“Come one over here and sit with you grandpa boy.” He would say to me. Rocking with the melody of the crickets and frog’s chirps and croaks. “You see, this here old tree. This tree tells a story. You see when I was a boy about your age. I used this for shade after working the fields all hot day long. Na, I use it to cool me off and watch the stars when ya grandma be in the house cooking Sunday dinners for the church house. Who needs to watch a picture show when you got God's creations to stare at? One day when you get some kids you make sure you find a house with a big ole strong Oak Tree. Just like this here one."

Grandpa would then ruffle my big noggin and we’d watch the stars while grandma sang old church hymns that rang out the kitchen window into the muggy Florida air. I learned so much from my grandpa. The most profound memory I have of him is his love for my grandma. He would slow dance with my grandma under the stars by the same tree, most of the time their slow danced rhythm was to an acapella melody of love that replayed in their loving hearts. I would lay on the wooden kitchen window and smile at the laughs and romantic conversations that they embraced. Now as a man, it was my turn to embark on this opportunity with my very own family. The first thing I wanted to do was make my kids a tire swing just like the one daddy made me at grandpa's house. He had taken an old tire from pops tractor and hauled it across the strongest branch with some rope. I remember the day my wife and I got married under that same tree. My tire swing was still there. I was a little boy who became a man under that same Oak tree. Later that evening as we began to get moved in. I tucked my kids into bed. My wife and I read to them our usual bedtime story. Which was made up most of the time because our imagination was so creative. As they drifted off to sleep my wife stayed behind and went into the basement. After wrestling through some boxes. I found granddaddy’s old rocking chair. I dusted it off and carried it outside under the Old Oak tree. I sat in the chair and felt my granddad’s presence as the wind blew randomly out of nowhere.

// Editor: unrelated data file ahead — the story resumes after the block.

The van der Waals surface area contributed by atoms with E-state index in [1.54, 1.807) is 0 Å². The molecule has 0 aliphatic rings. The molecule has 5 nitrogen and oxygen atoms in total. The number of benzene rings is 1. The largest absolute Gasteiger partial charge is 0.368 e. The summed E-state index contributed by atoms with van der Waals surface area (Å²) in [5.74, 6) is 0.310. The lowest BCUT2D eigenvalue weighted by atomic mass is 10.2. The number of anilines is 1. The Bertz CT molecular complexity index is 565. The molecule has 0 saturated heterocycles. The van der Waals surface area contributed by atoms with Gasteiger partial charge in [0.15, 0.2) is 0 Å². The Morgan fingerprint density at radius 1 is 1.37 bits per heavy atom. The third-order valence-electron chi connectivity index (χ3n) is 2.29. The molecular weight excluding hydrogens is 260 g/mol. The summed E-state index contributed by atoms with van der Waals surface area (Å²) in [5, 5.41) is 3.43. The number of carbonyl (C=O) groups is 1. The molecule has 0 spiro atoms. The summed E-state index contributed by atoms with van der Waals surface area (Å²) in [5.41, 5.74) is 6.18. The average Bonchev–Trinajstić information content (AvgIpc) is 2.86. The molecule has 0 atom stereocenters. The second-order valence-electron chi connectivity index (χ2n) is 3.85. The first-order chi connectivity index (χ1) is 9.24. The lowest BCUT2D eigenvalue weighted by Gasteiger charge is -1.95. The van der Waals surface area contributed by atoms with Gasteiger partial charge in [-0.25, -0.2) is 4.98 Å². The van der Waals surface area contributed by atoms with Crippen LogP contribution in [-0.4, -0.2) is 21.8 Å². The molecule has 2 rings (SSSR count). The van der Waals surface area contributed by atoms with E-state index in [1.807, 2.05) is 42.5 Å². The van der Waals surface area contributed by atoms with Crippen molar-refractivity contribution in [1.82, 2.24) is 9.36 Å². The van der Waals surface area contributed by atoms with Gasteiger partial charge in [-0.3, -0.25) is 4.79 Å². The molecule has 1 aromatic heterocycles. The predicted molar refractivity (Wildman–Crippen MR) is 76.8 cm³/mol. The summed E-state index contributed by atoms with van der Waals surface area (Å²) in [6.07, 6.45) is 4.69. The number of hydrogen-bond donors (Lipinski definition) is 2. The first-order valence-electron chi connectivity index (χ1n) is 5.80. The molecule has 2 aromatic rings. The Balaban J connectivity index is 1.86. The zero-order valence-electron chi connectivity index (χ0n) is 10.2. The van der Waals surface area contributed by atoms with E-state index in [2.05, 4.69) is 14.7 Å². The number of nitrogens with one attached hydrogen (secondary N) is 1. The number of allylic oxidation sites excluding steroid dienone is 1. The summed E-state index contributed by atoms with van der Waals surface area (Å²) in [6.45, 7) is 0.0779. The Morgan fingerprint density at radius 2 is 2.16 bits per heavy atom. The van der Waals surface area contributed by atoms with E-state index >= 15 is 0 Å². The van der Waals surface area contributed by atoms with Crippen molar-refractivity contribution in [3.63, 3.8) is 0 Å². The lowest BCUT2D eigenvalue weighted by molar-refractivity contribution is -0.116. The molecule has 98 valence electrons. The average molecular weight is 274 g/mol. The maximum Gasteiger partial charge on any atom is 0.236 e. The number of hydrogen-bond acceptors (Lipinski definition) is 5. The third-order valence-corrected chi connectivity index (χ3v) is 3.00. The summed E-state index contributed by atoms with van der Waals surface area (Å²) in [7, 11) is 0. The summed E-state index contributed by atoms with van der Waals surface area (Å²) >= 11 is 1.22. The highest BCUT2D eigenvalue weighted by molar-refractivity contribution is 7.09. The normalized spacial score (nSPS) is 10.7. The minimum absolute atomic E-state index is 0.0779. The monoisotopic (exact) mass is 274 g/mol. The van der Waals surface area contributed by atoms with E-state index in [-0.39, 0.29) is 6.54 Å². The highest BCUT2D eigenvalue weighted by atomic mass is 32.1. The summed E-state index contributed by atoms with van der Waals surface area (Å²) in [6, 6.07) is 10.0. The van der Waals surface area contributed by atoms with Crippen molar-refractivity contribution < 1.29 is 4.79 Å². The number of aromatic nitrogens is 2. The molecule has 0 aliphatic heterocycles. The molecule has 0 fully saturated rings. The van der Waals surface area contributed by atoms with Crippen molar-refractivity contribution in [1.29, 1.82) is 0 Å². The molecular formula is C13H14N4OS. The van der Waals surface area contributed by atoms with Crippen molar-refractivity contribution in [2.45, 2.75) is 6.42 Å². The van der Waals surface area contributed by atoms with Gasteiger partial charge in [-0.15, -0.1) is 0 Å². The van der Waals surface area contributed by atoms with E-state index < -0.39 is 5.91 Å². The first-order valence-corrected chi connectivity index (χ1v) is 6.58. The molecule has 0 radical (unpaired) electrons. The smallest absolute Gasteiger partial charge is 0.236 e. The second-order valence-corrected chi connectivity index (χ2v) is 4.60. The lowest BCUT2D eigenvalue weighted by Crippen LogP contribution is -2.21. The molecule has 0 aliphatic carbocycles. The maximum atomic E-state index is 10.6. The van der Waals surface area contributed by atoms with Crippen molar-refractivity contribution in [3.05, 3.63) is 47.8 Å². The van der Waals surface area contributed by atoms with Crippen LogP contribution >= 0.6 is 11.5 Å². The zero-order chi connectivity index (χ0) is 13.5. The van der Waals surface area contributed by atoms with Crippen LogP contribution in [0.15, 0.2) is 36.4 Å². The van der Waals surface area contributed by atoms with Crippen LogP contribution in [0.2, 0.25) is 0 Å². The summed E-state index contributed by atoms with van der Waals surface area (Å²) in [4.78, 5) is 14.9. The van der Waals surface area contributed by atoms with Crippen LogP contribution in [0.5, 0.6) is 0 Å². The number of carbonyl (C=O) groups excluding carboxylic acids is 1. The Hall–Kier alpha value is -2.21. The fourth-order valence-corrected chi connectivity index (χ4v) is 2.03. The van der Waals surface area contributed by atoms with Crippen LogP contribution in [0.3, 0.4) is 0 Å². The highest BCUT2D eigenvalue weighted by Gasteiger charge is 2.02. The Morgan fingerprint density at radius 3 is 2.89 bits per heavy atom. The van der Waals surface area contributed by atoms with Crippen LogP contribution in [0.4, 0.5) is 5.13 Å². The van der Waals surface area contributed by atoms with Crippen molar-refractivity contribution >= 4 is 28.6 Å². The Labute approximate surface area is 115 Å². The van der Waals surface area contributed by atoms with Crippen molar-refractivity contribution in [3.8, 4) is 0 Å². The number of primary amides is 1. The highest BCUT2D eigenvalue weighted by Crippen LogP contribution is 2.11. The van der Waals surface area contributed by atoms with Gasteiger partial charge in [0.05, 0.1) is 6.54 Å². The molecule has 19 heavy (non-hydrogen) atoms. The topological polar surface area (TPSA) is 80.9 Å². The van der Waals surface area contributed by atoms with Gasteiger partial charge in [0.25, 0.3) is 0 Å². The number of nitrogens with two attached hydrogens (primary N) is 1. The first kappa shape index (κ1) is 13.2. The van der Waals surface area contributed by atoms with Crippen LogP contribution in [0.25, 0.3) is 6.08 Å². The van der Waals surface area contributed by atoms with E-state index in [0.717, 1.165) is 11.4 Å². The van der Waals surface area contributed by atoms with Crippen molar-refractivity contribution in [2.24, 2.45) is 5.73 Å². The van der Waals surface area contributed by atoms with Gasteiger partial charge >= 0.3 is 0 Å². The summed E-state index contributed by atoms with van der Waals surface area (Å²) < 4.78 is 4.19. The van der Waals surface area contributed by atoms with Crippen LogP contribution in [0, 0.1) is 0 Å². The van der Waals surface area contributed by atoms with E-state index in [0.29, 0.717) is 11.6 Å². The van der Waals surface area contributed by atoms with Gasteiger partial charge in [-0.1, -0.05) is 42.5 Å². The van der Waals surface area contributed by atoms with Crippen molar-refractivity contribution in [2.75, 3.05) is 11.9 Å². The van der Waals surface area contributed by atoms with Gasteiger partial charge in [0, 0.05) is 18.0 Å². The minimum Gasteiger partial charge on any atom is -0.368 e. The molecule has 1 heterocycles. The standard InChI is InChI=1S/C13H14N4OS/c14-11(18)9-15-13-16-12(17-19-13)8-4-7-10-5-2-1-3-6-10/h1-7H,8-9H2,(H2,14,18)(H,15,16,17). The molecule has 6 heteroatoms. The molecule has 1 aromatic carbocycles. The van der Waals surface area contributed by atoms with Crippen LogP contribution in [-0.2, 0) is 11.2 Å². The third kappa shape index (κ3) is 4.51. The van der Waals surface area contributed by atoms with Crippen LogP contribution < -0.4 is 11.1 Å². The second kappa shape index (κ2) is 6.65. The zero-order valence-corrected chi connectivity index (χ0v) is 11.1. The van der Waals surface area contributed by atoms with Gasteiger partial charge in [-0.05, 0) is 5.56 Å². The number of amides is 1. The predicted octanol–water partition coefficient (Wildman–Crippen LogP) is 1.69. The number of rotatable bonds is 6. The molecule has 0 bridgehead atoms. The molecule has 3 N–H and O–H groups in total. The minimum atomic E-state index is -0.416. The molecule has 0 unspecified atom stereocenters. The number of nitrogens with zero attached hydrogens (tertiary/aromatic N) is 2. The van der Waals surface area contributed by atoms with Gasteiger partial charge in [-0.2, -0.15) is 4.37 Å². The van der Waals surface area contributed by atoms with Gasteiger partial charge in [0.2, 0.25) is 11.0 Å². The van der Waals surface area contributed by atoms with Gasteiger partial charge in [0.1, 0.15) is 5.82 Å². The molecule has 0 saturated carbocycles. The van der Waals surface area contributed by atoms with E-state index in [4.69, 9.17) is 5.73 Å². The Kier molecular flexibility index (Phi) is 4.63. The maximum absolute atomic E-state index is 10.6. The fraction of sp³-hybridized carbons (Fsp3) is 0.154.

“Would you like some company?” I heard my wife’s sweet voice say.

 “Why yes, I would I responded getting up to move her chair right there close to mine.

 “You forgot something,” My wife said handing my granddaddy an old handkerchief wrapped inside his old tobacco pipe. I had come a long way from a boy to a man.

July 12, 2022 19:52

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1 comment

Jeannette Miller
15:25 Jul 16, 2022

Very nostalgic. I kept waiting for the shoe to drop and they were somehow in a haunted house or something, haha. A solid first story. You described the home's exterior landscape very well and I could see it in my mind as well as the old oak tree. I could imagine the Granddaddy sitting in his chair and smoking his pipe, then your character getting married under it. Good job. I think what would help with the flow is breaking up the last big paragraph a bit. There a number of things happening there and breaking it up would give each moment a bi...